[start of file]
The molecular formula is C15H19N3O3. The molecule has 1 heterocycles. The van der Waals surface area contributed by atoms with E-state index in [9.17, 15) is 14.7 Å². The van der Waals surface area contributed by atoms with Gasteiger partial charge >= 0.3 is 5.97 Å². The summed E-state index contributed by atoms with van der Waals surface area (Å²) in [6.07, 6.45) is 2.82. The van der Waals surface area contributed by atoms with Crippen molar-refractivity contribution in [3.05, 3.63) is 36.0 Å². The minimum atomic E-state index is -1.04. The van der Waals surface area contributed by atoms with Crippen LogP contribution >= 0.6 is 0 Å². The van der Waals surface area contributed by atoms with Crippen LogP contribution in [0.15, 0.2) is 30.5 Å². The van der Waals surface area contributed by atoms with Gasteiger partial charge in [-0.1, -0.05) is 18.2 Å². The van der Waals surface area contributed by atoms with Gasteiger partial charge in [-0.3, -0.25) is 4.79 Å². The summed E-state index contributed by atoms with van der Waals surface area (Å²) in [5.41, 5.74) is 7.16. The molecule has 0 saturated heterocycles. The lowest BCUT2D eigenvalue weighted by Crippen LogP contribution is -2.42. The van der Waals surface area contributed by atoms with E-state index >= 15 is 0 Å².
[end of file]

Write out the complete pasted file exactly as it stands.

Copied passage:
The molecular formula is C15H19N3O3. The molecule has 1 heterocycles. The van der Waals surface area contributed by atoms with E-state index in [9.17, 15) is 14.7 Å². The van der Waals surface area contributed by atoms with Gasteiger partial charge >= 0.3 is 5.97 Å². The summed E-state index contributed by atoms with van der Waals surface area (Å²) in [6.07, 6.45) is 2.82. The van der Waals surface area contributed by atoms with Crippen molar-refractivity contribution in [3.05, 3.63) is 36.0 Å². The minimum atomic E-state index is -1.04. The van der Waals surface area contributed by atoms with Crippen LogP contribution >= 0.6 is 0 Å². The van der Waals surface area contributed by atoms with Crippen LogP contribution in [0.15, 0.2) is 30.5 Å². The van der Waals surface area contributed by atoms with Gasteiger partial charge in [-0.1, -0.05) is 18.2 Å². The van der Waals surface area contributed by atoms with Gasteiger partial charge in [-0.3, -0.25) is 4.79 Å². The summed E-state index contributed by atoms with van der Waals surface area (Å²) in [5.41, 5.74) is 7.16. The molecule has 0 saturated heterocycles. The lowest BCUT2D eigenvalue weighted by Crippen LogP contribution is -2.42. The van der Waals surface area contributed by atoms with E-state index >= 15 is 0 Å².